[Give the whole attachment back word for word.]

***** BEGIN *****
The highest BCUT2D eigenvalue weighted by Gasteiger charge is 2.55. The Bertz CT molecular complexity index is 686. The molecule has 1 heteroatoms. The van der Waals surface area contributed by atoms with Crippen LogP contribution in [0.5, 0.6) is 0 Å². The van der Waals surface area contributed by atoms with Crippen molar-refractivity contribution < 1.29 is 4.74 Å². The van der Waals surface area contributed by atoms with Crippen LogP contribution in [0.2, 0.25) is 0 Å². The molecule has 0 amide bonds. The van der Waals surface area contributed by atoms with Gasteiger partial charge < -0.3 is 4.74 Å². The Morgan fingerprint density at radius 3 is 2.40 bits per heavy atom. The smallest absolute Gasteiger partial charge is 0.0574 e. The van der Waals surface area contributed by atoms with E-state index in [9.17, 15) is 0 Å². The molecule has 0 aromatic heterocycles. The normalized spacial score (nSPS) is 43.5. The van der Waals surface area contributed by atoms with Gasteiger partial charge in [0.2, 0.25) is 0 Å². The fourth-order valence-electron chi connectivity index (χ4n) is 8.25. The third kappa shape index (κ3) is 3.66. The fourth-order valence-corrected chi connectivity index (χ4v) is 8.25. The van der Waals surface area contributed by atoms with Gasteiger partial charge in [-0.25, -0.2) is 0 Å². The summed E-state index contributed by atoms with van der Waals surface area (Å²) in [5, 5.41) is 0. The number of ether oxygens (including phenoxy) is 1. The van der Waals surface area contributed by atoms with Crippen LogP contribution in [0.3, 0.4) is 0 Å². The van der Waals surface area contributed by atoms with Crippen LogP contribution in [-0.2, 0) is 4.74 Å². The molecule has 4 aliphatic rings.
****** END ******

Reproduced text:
The highest BCUT2D eigenvalue weighted by Gasteiger charge is 2.55. The Bertz CT molecular complexity index is 686. The molecule has 1 heteroatoms. The van der Waals surface area contributed by atoms with Crippen LogP contribution in [0.5, 0.6) is 0 Å². The van der Waals surface area contributed by atoms with Crippen molar-refractivity contribution < 1.29 is 4.74 Å². The van der Waals surface area contributed by atoms with Crippen LogP contribution in [0.2, 0.25) is 0 Å². The molecule has 0 amide bonds. The van der Waals surface area contributed by atoms with Gasteiger partial charge < -0.3 is 4.74 Å². The Morgan fingerprint density at radius 3 is 2.40 bits per heavy atom. The smallest absolute Gasteiger partial charge is 0.0574 e. The van der Waals surface area contributed by atoms with E-state index in [9.17, 15) is 0 Å². The molecule has 0 aromatic heterocycles. The normalized spacial score (nSPS) is 43.5. The van der Waals surface area contributed by atoms with Gasteiger partial charge in [0.2, 0.25) is 0 Å². The fourth-order valence-electron chi connectivity index (χ4n) is 8.25. The third kappa shape index (κ3) is 3.66. The fourth-order valence-corrected chi connectivity index (χ4v) is 8.25. The van der Waals surface area contributed by atoms with Gasteiger partial charge in [-0.25, -0.2) is 0 Å². The summed E-state index contributed by atoms with van der Waals surface area (Å²) in [5, 5.41) is 0. The number of ether oxygens (including phenoxy) is 1. The van der Waals surface area contributed by atoms with Crippen LogP contribution in [0.3, 0.4) is 0 Å². The van der Waals surface area contributed by atoms with Crippen LogP contribution in [-0.2, 0) is 4.74 Å². The molecule has 4 aliphatic rings.